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The MTPT Project are fortunate to have partnerships with a number of experienced academics and think tanks.  With their support, we are trying to find out more about the links between gender, motherhood, teacher retention and leadership.

The MTPT Project is not a research organisation, but through our previous surveys, we have gathered sufficient information to gain the attention of much larger organisations who have access to exciting data, or the resources to undertake large scale research in these areas.

Our most recent survey is exploring the reasons that women aged 30-39 either stay in or leave the classroom.  We are particularly interested in this demographic because of a 2016 Policy Exchange report that indicated that this is the largest group leaving teaching every year.

We have received 568 responses to our “staying in teaching” questionnaire and 532 responses to our “leaving teaching” questionnaire and have now closed both surveys to analyse our data.  We have interviewed over 40 female teachers aged 30-39 who are still teaching and are now completing qualitative telephone interviews with women who left teaching aged 30-39.

What do we already know?
The “motherhood penalty”

There is an increasing amount of data related to the issue of the impact of gender inequality on teacher retention and educational leadership, the teacher workforce and the gender pay gap:

  • 3.4% of teachers are on maternity leave at any given time: 3% of primary teachers and 4% of secondary teachers (School Workforce Census, 2016).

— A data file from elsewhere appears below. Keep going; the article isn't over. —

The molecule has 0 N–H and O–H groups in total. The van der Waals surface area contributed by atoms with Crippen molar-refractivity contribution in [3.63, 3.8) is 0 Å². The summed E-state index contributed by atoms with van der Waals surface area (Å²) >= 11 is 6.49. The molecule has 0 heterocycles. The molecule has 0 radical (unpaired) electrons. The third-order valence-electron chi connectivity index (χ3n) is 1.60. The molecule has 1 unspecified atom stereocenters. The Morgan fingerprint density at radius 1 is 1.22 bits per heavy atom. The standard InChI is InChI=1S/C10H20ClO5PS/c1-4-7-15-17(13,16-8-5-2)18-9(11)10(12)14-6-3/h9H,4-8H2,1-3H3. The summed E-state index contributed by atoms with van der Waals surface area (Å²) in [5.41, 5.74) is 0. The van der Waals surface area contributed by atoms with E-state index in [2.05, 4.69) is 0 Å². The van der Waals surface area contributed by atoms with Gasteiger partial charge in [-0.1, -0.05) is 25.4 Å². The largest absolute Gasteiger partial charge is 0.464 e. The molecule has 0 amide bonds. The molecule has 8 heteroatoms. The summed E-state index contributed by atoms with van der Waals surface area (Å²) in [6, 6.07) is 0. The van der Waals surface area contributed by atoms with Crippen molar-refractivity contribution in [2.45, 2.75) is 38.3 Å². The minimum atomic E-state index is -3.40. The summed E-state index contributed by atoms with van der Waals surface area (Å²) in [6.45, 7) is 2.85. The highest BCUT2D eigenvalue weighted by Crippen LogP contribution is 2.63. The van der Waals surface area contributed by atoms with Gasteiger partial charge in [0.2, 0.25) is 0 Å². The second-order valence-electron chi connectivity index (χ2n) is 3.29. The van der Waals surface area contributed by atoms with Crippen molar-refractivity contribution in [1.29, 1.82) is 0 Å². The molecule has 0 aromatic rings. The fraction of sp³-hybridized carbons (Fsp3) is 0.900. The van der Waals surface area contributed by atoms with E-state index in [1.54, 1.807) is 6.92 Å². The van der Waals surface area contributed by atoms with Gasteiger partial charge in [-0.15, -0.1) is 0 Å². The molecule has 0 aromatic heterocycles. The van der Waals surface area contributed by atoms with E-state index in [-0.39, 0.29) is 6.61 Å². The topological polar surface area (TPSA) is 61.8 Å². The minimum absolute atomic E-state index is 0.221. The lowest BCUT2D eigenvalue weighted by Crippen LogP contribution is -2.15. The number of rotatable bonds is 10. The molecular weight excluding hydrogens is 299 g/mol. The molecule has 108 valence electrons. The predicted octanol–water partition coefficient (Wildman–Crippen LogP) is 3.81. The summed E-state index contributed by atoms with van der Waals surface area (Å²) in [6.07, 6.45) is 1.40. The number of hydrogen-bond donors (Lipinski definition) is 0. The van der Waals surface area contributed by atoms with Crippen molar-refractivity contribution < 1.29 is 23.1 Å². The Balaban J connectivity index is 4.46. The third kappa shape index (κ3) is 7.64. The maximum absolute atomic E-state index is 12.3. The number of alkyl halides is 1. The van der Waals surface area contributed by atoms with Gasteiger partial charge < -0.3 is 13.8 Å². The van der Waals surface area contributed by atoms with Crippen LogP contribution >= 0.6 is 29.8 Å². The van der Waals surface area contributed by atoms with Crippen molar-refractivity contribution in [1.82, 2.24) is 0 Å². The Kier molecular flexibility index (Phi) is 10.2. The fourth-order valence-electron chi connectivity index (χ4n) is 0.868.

• On average, female teachers take 8.5 months of maternity leave (School Workforce Census, 2016).
  • A 2016 Policy Exchange report (p.17 onwards), which states that 23% of teachers in the UK are women aged 30-39.  The same age bracket make up 27% of the teachers who leave the profession every year (excluding those who retired).
  • The 2017 DfE Gender Pay Gap Report identifying 5.3% difference in pay between men and women in the education system.
  • The Office for National Statistics 7781 Quarterly Labour Force Survey, April – June, 2015 (referenced in Appendix 3 of Dr. Emma Kell’s doctorate thesis), which states that 46% of teachers have dependent children under 19; 44% of parent teachers do not work full time; 30% of teachers have children under 4, and 13% of teachers have children under 2.

Sometimes bullet points are boring, so we’ve created some fun infographics that are more interesting to look at!  If you do like to read reports, though, all of this research can be found on our articles page.

What do we already know?
“Life friendly” schools

Research into the impact of teacher wellbeing is notoriously difficult to quantify or prove empirically.  However, there are numerous studies that support the hypothesis that “life friendly” schools result in positive student outcomes.

We know that workload, mental health, and the maternity leave period can provide a perfect storm for attrition in the teacher workforce, factors that are particularly pertinent to female teachers aged 30-39.  We know that schools that are “life friendly” have a better chance of retaining their teachers as they balance challenges and transitions in their personal and professional lives.

  • In 2016 the finding that 30% of teachers left the profession within 5 years of qualifying was widely publicised
  • A 2016-17 Education Committee Report indicated that 76% of teachers cite unmanageable workload as a reason for considering leaving the profession
  • In the 2017 Teacher Retention and Turnover research report, the NFER cite DfE figures indicating that teachers work an average of 57 hours a week
  • The 2014 NCTL report into teachers returning to the profession indicates that the three main barriers faced by returners are lack of recent classroom experience, insufficient curriculum knowledge and lack of flexible working opportunities

This is in part why our Accreditation process is beneficial for teacher recruitment as well as retaining teachers as they return from parental leave.